VoxSyn worked perfectly within Audiobus.

VoxSyn worked perfectly within Audiobus.

While I can easily imagine using VoxSyn in this ‘live’ fashion, whether for live performance or recording, if you want a bit more control, the app can also be used as an insert effect within a DAW and that’s how I tried it within Cubasis. This also worked really well. So, with VoxSyn placed as an insert effect on my vocal track, I was able to set up a MIDI track within the same project and use that to send MIDI data to VoxSyn to control pitch…. and, of course, you can edit the MIDI data until you get your pitch changes exactly as required. If you are patient enough, you can create some really interesting results. OK, these are never going to be ‘natural’ vocals, but they would work great in electronic or experimental musical styles.

The app also functioned very well within AUM.

The app also functioned very well within AUM.

I have not yet had time to do a lot of testing with non-vocal audio sound sources but, having had a quick bash with an electric guitar, there is also some potential to be explored via this route. Again, perhaps not something for your next conventional singer/songwriter ballad but certainly for an electronic composition or three.

Within Cubasis, I set the app up as an insert effect on a vocal track and then fed it with MIDI data from a separate MIDI track.

Within Cubasis, I set the app up as an insert effect on a vocal track and then fed it with MIDI data from a separate MIDI track.

In summary

I think this last comment simply reiterates who VoxSyn might most obviously appeal to. Whether you are into weird soundscapes, odd noises, cutting-edge EDM or sugary pop/dance tunes, VoxSyn could do a turn. The most obvious role is as a ‘vocal-meets-synth’ device for creating electronic/artificial sounding vocal parts and, even if you can’t sing particularly well, providing you are happy to use synthesised vocals, VoxSyn offers a huge range of vocal options. Others will, of course, use the app for much more that artificial vocal parts….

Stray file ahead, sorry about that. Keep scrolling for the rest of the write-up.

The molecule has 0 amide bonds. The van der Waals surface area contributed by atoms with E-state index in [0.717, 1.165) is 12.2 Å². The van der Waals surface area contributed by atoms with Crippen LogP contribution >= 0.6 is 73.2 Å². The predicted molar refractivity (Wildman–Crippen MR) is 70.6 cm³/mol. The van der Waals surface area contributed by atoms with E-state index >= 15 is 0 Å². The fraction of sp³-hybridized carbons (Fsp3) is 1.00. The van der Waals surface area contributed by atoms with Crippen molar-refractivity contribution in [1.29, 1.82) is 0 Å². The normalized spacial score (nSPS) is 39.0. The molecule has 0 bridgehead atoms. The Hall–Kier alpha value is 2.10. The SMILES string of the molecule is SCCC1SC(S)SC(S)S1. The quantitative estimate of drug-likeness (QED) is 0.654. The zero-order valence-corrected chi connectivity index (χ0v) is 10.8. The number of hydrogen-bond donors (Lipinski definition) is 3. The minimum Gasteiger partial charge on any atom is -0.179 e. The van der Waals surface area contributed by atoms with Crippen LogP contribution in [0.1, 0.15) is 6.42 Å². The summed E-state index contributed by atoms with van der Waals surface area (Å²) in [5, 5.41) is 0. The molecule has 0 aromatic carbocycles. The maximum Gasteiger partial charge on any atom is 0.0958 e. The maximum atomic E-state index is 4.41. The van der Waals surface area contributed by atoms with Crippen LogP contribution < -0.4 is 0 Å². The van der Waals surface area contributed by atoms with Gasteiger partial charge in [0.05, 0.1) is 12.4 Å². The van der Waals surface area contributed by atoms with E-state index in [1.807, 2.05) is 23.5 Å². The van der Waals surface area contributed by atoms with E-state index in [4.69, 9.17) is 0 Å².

The other thing to say is that the app really is pretty easy to use. The interface is pure VirSyn but the control set is kept fairly simple and, unlike some vocoders I’ve used in the past, setting up VoxSyn is a breeze. Potential users of a ‘novice’ status should not think this is out of their technical comfort zone therefore.

And, of course, at the launch price of just UK£4.99/US$6.99, it is unlikely to leave you with too big a hole in your pocket even if you acquire it for just occasional use. iOS has a number of vocoder-ish apps already available but, as an example of ‘best in class’, I think VoxSyn has just claimed the crown…. Well worth the price of entry and an app I’d also be happy to use from my iPad as a sound source into my desktop system. VoxSyn is a lot of fun for a very modest price….


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    1. A fine, highly informative review as always. Got this as an impulse buy after seeing TSTR demo, and think it will be useful, for quirky projects.. It’s fun to play with regardless, and at just under a fiver you can’t really go too far wrong.

      • Agreed…. at the launch price it is well worth an impulse buy even if you are not quite sure what you might use it for :-) Best wishes, John

    2. ConfusedKitten says:

      I got this as soon as I’d confirmed that you could bring your own sounds in from Terasynth (currently managed via iTunes) but Virsyn said they’re going to introduce a formal preset import function in the near future which is awesome (as iTunes is horrible). They also mentioned on the AudioBus forum that they’re apparently in the midst of converting all of their apps to AUX which is awesome news! It’s really cool is this app anyway, I discovered you can get she really interesting percussive results from driving it with say iSpark etc. Thanks for the review anyway John it will be interesting to hear what people do with this! :)

      • Thanks for all that….. it would be great to see AU support arriving from VirSyn….. Given that some of their synth are actually quite sophisticated/complex, it would be another leap forward for the format…. Fingers crossed…. Best wishes, John